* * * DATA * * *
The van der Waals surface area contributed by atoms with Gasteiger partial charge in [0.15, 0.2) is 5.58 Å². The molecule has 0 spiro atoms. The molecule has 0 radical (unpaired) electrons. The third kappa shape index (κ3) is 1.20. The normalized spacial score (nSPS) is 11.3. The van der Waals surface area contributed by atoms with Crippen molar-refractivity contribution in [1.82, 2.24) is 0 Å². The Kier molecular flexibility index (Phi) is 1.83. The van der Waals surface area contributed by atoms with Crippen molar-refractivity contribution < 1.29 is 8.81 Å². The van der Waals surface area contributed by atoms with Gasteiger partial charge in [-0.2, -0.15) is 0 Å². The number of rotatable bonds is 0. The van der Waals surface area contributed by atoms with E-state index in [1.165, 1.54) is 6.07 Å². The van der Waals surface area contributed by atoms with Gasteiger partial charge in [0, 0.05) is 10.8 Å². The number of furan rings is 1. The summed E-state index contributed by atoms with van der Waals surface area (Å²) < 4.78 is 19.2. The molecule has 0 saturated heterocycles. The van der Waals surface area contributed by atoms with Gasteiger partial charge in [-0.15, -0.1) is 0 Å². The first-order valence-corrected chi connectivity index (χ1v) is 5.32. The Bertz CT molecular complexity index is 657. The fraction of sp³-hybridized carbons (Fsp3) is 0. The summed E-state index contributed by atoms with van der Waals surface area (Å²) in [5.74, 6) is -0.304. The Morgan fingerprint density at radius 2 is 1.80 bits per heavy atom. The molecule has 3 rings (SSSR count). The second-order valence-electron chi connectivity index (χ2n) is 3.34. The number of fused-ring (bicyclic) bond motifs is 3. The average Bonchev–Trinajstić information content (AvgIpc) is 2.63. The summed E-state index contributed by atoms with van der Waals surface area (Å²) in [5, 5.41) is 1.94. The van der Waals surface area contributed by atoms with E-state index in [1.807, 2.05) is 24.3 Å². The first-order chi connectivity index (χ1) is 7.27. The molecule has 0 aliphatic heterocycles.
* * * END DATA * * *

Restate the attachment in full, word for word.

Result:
The van der Waals surface area contributed by atoms with Gasteiger partial charge in [0.15, 0.2) is 5.58 Å². The molecule has 0 spiro atoms. The molecule has 0 radical (unpaired) electrons. The third kappa shape index (κ3) is 1.20. The normalized spacial score (nSPS) is 11.3. The van der Waals surface area contributed by atoms with Crippen molar-refractivity contribution in [1.82, 2.24) is 0 Å². The Kier molecular flexibility index (Phi) is 1.83. The van der Waals surface area contributed by atoms with Crippen molar-refractivity contribution < 1.29 is 8.81 Å². The van der Waals surface area contributed by atoms with Gasteiger partial charge in [-0.2, -0.15) is 0 Å². The number of rotatable bonds is 0. The van der Waals surface area contributed by atoms with E-state index in [1.165, 1.54) is 6.07 Å². The van der Waals surface area contributed by atoms with Gasteiger partial charge in [0, 0.05) is 10.8 Å². The number of furan rings is 1. The summed E-state index contributed by atoms with van der Waals surface area (Å²) < 4.78 is 19.2. The molecule has 0 saturated heterocycles. The van der Waals surface area contributed by atoms with Gasteiger partial charge in [-0.15, -0.1) is 0 Å². The first-order valence-corrected chi connectivity index (χ1v) is 5.32. The Bertz CT molecular complexity index is 657. The fraction of sp³-hybridized carbons (Fsp3) is 0. The summed E-state index contributed by atoms with van der Waals surface area (Å²) in [5.74, 6) is -0.304. The Morgan fingerprint density at radius 2 is 1.80 bits per heavy atom. The molecule has 3 rings (SSSR count). The second-order valence-electron chi connectivity index (χ2n) is 3.34. The number of fused-ring (bicyclic) bond motifs is 3. The average Bonchev–Trinajstić information content (AvgIpc) is 2.63. The summed E-state index contributed by atoms with van der Waals surface area (Å²) in [5, 5.41) is 1.94. The van der Waals surface area contributed by atoms with E-state index in [1.807, 2.05) is 24.3 Å². The first-order chi connectivity index (χ1) is 7.27. The molecule has 0 aliphatic heterocycles.